Distressed commercial real estate in the United States stood at $181.1 billion in June, according to the analysts at ""Delta Associates"":http://www.deltaassociates.com. That tally includes properties in default, in foreclosure, and lender REO.[IMAGE]
The firm says the amount of distress in the commercial real estate (CRE) sector has increased by $500 million since April but still remains on the low end of the plateau range.
The level of distress began to plateau in spring 2010, according to Delta Associates, and has stayed between $175 billion and $190 billion since then.
""The volume of distressed property has held within a narrow range for more than a year, so we can ask ourselves if the worst may be over,"" said Delta Associates' CEO Gregory Leisch.
Leisch says this leveling off of distress occurred sooner than most experts predicted, largely because lenders have continued to extend debt obligations and commercial property values have stabilized, even rising in select markets to the point that some deals are no longer underwater.[COLUMN_BREAK]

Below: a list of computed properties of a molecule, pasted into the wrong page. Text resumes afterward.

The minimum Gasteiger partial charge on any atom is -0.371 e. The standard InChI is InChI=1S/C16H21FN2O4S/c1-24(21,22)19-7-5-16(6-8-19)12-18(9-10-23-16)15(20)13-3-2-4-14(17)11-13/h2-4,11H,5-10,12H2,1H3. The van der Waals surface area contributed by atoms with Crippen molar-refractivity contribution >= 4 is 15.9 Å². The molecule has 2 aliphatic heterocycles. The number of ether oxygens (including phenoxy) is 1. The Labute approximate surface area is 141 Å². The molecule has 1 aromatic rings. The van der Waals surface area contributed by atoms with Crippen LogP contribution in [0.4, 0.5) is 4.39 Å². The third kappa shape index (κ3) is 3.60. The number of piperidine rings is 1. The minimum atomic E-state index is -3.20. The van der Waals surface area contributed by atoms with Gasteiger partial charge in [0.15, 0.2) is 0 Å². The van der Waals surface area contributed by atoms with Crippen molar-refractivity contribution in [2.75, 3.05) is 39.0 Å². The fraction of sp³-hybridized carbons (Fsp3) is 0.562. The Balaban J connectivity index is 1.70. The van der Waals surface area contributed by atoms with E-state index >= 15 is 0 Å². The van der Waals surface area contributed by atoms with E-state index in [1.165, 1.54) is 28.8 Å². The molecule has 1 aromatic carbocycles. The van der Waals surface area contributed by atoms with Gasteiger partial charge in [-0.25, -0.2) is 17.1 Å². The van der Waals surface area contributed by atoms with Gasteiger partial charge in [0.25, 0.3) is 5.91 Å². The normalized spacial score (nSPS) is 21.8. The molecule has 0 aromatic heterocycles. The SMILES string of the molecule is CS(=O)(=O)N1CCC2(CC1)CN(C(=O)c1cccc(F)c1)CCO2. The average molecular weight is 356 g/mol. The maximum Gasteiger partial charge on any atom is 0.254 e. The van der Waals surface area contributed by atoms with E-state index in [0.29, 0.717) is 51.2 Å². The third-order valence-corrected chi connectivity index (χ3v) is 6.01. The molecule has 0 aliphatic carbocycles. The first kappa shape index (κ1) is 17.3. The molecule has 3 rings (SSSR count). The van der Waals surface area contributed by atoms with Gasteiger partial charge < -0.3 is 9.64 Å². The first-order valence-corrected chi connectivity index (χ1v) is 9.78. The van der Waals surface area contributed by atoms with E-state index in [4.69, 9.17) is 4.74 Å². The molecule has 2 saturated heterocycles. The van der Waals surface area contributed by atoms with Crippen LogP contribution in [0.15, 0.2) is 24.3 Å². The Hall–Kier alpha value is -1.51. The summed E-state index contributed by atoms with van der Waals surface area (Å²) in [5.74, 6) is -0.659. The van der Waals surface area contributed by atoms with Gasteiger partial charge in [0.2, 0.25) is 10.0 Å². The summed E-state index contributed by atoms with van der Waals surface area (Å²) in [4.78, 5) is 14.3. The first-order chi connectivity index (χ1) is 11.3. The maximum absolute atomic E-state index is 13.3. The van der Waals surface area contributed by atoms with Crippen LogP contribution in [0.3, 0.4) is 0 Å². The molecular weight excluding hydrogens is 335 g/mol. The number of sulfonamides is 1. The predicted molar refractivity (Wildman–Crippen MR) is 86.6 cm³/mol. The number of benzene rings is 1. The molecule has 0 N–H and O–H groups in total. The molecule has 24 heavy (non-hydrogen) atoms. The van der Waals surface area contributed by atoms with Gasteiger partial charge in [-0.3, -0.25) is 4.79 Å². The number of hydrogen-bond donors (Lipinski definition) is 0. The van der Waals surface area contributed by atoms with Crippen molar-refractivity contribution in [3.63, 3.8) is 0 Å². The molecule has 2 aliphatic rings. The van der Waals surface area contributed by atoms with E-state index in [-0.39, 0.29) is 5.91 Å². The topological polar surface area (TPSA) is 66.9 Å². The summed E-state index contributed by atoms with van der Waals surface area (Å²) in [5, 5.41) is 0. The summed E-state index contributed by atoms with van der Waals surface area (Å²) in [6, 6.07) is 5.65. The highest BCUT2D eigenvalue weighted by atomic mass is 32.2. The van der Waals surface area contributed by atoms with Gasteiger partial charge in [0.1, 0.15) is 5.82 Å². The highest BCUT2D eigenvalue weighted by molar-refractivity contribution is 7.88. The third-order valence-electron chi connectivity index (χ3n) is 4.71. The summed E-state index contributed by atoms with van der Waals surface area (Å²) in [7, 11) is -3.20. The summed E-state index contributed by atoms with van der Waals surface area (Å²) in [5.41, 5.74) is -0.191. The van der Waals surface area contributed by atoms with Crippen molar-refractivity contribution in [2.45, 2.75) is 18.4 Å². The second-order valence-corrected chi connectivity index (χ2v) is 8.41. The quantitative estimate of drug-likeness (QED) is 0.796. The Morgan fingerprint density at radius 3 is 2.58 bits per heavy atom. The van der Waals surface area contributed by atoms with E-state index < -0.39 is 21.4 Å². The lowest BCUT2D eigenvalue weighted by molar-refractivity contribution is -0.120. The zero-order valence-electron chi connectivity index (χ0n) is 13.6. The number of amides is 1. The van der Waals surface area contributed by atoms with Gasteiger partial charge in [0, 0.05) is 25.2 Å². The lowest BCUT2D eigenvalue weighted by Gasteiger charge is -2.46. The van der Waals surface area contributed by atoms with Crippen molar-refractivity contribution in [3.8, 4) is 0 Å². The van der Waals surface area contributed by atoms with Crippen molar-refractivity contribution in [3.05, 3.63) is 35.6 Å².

The real test of the distress plateau will be seen in the next 12 months, according to Delta Associates, with about $300 billion in loans coming due and delinquency rates possibly edging up again.
""We think meaningful decline in distress will not occur until 2012 or so, and only then if interest rates cooperate,"" the firm said in its report.
The nation's volume of distressed CRE peaked at $191.5 billion in October 2010, according to data from ""Real Capital Analytics"":http://www.rcanalytics.com.
Delta Associates says the office sector still represents the largest share of distressed real estate at $43.4 billion in June.
Apartments represent $36 billion of CRE distress. Delta's analysts say this asset class seems to be on the mend with regard to operating fundamentals.
The distress factor in the hotel sector tallies $34.9 billion, it's $30.1 billion for the land/other category, about $26 billion for retail properties, and $11 billion in the industrial sector.
Manhattan still has the highest total volume of distress, followed by LA-Orange County, according to Delta Associate's report. LA-Orange County now has the highest volume of potentially distressed Ã¢â‚¬" or stressed Ã¢â‚¬" real estate at $4.2 billion.
Delta Associates is a ""TransWestern"":http://www.transwestern.net/ company. It has provided consulting, valuation, and data services to the commercial real estate industry for over 30 years.